8. Edwin van der Werf, 2007. "Production Functions for Climate Policy Modeling: An Empirical Analysis," Kiel Working Papers 1316, Kiel Institute for the World Economy.
  9. Charles I. Jones, . "Growth: With or Without Scale Effects?," Working Papers, Stanford University, Department of Economics 99001, Stanford University, Department of Economics.
  10. Popp, David, 2004. "ENTICE: endogenous technological change in the DICE model of global warming," Journal of Environmental Economics and Management, Elsevier, vol. 48(1), pages 742-768, July.
  11. Lea Nicita & Carlo Carraro & Emanuele Massetti, 2009. "How Does Climate Policy Affect Technical Change? An Analysis of the Direction and Pace of Technical Progress in a Climate-Economy Model," Working Papers, Fondazione Eni Enrico Mattei 2009.8, Fondazione Eni Enrico Mattei.
  12. Valentina Bosetti, Carlo Carraro, Marzio Galeotti, Emanuele Massetti, Massimo Tavoni, 2006. "A World induced Technical Change Hybrid Model," The Energy Journal, International Association for Energy Economics, International Association for Energy Economics, vol. 0(Special I), pages 13-38.
  13. Stavins, Robert & Jaffe, Adam & Newell, Richard, 2004. "A Tale of Two Market Failures: Technology and Environmental Policy," Discussion Papers, Resources For the Future dp-04-38, Resources For the Future.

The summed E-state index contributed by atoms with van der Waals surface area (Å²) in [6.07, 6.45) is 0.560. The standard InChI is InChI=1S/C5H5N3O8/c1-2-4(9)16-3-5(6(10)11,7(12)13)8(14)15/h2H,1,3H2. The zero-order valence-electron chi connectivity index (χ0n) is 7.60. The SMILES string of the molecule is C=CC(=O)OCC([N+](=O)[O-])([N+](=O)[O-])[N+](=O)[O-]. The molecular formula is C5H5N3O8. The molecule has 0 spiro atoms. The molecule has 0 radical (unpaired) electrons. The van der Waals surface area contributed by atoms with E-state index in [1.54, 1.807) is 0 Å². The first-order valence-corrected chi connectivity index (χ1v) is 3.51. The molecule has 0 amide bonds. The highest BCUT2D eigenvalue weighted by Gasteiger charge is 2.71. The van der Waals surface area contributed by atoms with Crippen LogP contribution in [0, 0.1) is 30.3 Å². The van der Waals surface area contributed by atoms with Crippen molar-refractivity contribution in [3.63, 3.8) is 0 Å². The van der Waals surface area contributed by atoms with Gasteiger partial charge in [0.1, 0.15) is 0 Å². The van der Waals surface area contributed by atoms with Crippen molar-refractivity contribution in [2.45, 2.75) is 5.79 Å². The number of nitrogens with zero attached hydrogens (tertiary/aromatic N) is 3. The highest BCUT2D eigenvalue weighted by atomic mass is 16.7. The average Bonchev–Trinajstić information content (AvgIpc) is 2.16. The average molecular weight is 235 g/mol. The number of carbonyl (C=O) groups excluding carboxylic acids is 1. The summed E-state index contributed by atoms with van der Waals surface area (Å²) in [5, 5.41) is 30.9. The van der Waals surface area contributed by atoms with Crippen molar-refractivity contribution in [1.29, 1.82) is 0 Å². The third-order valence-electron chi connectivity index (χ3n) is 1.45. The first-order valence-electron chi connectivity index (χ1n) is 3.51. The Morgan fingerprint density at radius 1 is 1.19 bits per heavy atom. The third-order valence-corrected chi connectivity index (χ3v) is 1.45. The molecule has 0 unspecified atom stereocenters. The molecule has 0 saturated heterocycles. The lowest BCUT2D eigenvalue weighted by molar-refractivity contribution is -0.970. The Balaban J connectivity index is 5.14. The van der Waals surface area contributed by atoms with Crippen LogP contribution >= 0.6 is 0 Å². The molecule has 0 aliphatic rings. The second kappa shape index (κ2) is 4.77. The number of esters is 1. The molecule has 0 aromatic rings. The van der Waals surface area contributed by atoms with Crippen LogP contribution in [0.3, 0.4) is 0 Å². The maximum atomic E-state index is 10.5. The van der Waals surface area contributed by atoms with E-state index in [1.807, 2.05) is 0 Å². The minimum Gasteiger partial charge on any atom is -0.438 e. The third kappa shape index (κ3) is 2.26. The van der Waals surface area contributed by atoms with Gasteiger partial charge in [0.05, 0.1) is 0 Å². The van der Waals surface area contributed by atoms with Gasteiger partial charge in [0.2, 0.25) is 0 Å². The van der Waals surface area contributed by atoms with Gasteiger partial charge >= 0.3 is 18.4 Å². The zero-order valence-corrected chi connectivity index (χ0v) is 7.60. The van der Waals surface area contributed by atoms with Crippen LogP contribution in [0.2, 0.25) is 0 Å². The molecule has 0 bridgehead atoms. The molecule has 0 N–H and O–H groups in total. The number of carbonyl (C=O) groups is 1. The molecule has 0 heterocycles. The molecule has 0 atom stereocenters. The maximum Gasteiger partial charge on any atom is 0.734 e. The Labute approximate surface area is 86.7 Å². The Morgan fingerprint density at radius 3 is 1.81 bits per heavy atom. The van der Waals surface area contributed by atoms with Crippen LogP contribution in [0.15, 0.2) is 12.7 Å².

14. Enrica De Cian & Valentina Bosetti & Alessandra Sgobbi & Massimo Tavoni, 2009. "The 2008 WITCH Model: New Model Features and Baseline," Working Papers, Fondazione Eni Enrico Mattei 2009.85, Fondazione Eni Enrico Mattei.
  15. Robert Wieser, 2005. "Research And Development Productivity And Spillovers: Empirical Evidence At The Firm Level," Journal of Economic Surveys, Wiley Blackwell, Wiley Blackwell, vol. 19(4), pages 587-621, 09.
  16. David Popp & Richard G. Newell, 2009. "Where Does Energy R&D Come From? Examining Crowding Out from Environmentally-Friendly R&D," NBER Working Papers 15423, National Bureau of Economic Research, Inc.
  17. Mansfield, Edwin, et al, 1977. "Social and Private Rates of Return from Industrial Innovations," The Quarterly Journal of Economics, MIT Press, MIT Press, vol. 91(2), pages 221-40, May.
  18. Gillingham, Kenneth T. & Newell, Richard G. & Pizer, William A., 2007. "Modeling Endogenous Technological Change for Climate Policy Analysis," Discussion Papers, Resources For the Future dp-07-14, Resources For the Future.
  19. Valentina Bosetti & Emanuele Massetti & Massimo Tavoni, 2007. "The WITCH Model. Structure, Baseline, Solutions," Working Papers, Fondazione Eni Enrico Mattei 2007.10, Fondazione Eni Enrico Mattei.
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Citations

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Cited by:
  1. Bretschger, Lucas & Ramer, Roger & Schwark, Florentine, 2011. "Growth effects of carbon policies: Applying a fully dynamic CGE model with heterogeneous capital," Resource and Energy Economics, Elsevier, Elsevier, vol. 33(4), pages 963-980.
  2. Lehmann, Paul, 2013. "Supplementing an emissions tax by a feed-in tariff for renewable electricity to address learning spillovers," Energy Policy, Elsevier, Elsevier, vol. 61(C), pages 635-641.